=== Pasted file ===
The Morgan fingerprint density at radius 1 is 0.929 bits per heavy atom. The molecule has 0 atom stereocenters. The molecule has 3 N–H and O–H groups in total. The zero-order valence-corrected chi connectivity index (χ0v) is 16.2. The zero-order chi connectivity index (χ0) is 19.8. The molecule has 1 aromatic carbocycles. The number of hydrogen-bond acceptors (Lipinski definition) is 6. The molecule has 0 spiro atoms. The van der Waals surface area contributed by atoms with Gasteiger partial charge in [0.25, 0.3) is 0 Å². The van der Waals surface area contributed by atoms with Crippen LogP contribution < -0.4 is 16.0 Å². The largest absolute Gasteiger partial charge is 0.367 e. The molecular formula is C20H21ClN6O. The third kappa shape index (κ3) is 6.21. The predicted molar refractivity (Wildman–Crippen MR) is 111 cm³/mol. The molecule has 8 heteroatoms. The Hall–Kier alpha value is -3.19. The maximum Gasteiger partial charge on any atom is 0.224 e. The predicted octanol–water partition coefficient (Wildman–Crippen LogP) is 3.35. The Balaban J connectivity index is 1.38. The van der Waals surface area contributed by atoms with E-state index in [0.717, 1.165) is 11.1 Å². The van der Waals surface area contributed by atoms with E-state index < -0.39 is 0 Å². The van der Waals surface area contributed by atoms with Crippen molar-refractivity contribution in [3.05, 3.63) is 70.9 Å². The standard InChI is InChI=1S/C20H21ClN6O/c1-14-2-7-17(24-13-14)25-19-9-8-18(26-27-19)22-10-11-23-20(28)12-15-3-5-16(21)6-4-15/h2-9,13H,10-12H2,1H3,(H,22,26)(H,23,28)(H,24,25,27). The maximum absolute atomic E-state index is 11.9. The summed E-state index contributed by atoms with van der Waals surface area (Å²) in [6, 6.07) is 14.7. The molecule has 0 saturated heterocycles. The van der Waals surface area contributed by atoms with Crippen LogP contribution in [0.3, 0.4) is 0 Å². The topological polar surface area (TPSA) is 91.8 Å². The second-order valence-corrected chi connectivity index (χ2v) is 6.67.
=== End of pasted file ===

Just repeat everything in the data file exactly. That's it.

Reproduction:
The Morgan fingerprint density at radius 1 is 0.929 bits per heavy atom. The molecule has 0 atom stereocenters. The molecule has 3 N–H and O–H groups in total. The zero-order valence-corrected chi connectivity index (χ0v) is 16.2. The zero-order chi connectivity index (χ0) is 19.8. The molecule has 1 aromatic carbocycles. The number of hydrogen-bond acceptors (Lipinski definition) is 6. The molecule has 0 spiro atoms. The van der Waals surface area contributed by atoms with Gasteiger partial charge in [0.25, 0.3) is 0 Å². The van der Waals surface area contributed by atoms with Crippen LogP contribution < -0.4 is 16.0 Å². The largest absolute Gasteiger partial charge is 0.367 e. The molecular formula is C20H21ClN6O. The third kappa shape index (κ3) is 6.21. The predicted molar refractivity (Wildman–Crippen MR) is 111 cm³/mol. The molecule has 8 heteroatoms. The Hall–Kier alpha value is -3.19. The maximum Gasteiger partial charge on any atom is 0.224 e. The predicted octanol–water partition coefficient (Wildman–Crippen LogP) is 3.35. The Balaban J connectivity index is 1.38. The van der Waals surface area contributed by atoms with E-state index in [0.717, 1.165) is 11.1 Å². The van der Waals surface area contributed by atoms with E-state index < -0.39 is 0 Å². The van der Waals surface area contributed by atoms with Crippen molar-refractivity contribution in [3.05, 3.63) is 70.9 Å². The standard InChI is InChI=1S/C20H21ClN6O/c1-14-2-7-17(24-13-14)25-19-9-8-18(26-27-19)22-10-11-23-20(28)12-15-3-5-16(21)6-4-15/h2-9,13H,10-12H2,1H3,(H,22,26)(H,23,28)(H,24,25,27). The maximum absolute atomic E-state index is 11.9. The summed E-state index contributed by atoms with van der Waals surface area (Å²) in [6, 6.07) is 14.7. The molecule has 0 saturated heterocycles. The van der Waals surface area contributed by atoms with Crippen LogP contribution in [0.3, 0.4) is 0 Å². The topological polar surface area (TPSA) is 91.8 Å². The second-order valence-corrected chi connectivity index (χ2v) is 6.67.